Rising Interest Rates Could Crush Some Small Caps
A recent post on CFO.com summarizes the Institute of International Finance’s (IIF) latest capital markets monitor report.
According to the IIF’s latest capital markets monitor report, “U.S. Corporates’ Net Debt: An Uneven Burden,” in the last 10 years “U.S. corporations have experienced a deterioration in their ability to pay interest on outstanding debt.”
“While leverage has increased across the board (both on a gross and a net basis), small-cap firms in particular have an increasingly serious problem with interest payment capacity — leaving them quite vulnerable to rising interest rates,” according to the IIF paper.
When measuring debt to earnings, what the authors label “gross debt to earnings before interest and tax,” small-cap firms show the largest increase in leverage since 2007, at 3.5x.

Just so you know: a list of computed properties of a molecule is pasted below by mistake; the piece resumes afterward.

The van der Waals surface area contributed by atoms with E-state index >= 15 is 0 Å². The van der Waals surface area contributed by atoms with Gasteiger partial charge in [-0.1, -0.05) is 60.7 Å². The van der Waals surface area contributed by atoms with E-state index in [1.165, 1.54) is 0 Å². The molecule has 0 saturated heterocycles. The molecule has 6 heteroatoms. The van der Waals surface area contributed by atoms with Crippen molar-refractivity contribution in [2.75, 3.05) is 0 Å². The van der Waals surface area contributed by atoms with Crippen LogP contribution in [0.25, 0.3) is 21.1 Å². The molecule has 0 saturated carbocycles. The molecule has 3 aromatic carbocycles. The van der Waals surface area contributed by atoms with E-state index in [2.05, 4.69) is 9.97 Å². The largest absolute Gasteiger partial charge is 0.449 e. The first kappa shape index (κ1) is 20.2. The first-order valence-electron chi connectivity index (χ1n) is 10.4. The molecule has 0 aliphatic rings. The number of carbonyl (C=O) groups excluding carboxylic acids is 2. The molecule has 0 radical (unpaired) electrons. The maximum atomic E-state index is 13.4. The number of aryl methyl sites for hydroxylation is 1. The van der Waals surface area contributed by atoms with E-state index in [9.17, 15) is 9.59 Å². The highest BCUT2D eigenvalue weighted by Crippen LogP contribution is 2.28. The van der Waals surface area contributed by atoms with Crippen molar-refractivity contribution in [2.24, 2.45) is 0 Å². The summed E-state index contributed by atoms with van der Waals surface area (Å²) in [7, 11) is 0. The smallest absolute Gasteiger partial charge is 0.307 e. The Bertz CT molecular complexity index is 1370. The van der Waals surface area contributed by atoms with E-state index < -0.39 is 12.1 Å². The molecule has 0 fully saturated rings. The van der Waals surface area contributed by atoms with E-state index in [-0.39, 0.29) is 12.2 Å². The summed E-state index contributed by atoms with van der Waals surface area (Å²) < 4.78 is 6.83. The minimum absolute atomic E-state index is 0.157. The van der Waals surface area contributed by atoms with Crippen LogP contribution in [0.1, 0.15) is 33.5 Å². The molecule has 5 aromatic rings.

Small caps also have the poorest interest coverage ratios (ICR), which reflect “companies’ ability to pay interest on their debt out of current earnings.” The median ICRs (a ratio of EBIT to interest payments) of the small-cap companies in the group fell to what the IIF calls “essentially nil” in 2017, down from 2.7x in 2007. That essentially means, the IIF authors note, that these companies “have to run down their assets or borrow more just to pay interest on outstanding debt.”
Any company with an ICR below 2.0 (which the IIF calls “stressed”) will be “quite vulnerable” to any further increases in interest rates going forward, say the IIF authors. (About 20% of the firms examined fall into the “stressed” category.)
The Federal Reserve’s unwinding of its balance sheet could also pressure these borrowers, especially if they have high-yield debt outstanding, say the authors.
The process of reversing quantitative easing in the United States could raise high-yield spreads by 300 basis points by the end of 2018, which would result in a 0.8 points decline in the median ICR of high-yield borrowers. The IIF calls that a “substantial deterioration that would have negative implications for corporate creditworthiness.”
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